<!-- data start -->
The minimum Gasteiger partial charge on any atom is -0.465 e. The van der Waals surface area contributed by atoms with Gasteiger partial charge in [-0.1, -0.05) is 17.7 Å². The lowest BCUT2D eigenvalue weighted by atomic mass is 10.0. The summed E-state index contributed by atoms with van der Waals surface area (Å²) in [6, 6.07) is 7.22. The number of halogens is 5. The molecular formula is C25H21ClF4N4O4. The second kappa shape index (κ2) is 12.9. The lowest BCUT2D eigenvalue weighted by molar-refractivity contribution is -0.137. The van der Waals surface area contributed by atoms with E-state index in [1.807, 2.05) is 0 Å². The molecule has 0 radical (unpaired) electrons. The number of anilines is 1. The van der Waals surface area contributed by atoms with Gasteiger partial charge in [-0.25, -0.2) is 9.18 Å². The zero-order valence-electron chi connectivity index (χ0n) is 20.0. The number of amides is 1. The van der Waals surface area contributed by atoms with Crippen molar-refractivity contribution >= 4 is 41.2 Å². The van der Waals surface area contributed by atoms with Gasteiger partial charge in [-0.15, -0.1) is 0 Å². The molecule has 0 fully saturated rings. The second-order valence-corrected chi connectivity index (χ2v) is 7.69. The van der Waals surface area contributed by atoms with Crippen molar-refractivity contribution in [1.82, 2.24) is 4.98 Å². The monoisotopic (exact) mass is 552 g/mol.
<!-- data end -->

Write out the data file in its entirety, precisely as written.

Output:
The minimum Gasteiger partial charge on any atom is -0.465 e. The van der Waals surface area contributed by atoms with Gasteiger partial charge in [-0.1, -0.05) is 17.7 Å². The lowest BCUT2D eigenvalue weighted by atomic mass is 10.0. The summed E-state index contributed by atoms with van der Waals surface area (Å²) in [6, 6.07) is 7.22. The number of halogens is 5. The molecular formula is C25H21ClF4N4O4. The second kappa shape index (κ2) is 12.9. The lowest BCUT2D eigenvalue weighted by molar-refractivity contribution is -0.137. The van der Waals surface area contributed by atoms with E-state index in [1.807, 2.05) is 0 Å². The molecule has 0 radical (unpaired) electrons. The number of anilines is 1. The van der Waals surface area contributed by atoms with Gasteiger partial charge in [-0.25, -0.2) is 9.18 Å². The zero-order valence-electron chi connectivity index (χ0n) is 20.0. The number of amides is 1. The van der Waals surface area contributed by atoms with Crippen molar-refractivity contribution >= 4 is 41.2 Å². The van der Waals surface area contributed by atoms with Gasteiger partial charge in [-0.15, -0.1) is 0 Å². The molecule has 0 fully saturated rings. The second-order valence-corrected chi connectivity index (χ2v) is 7.69. The van der Waals surface area contributed by atoms with Crippen molar-refractivity contribution in [1.82, 2.24) is 4.98 Å². The monoisotopic (exact) mass is 552 g/mol.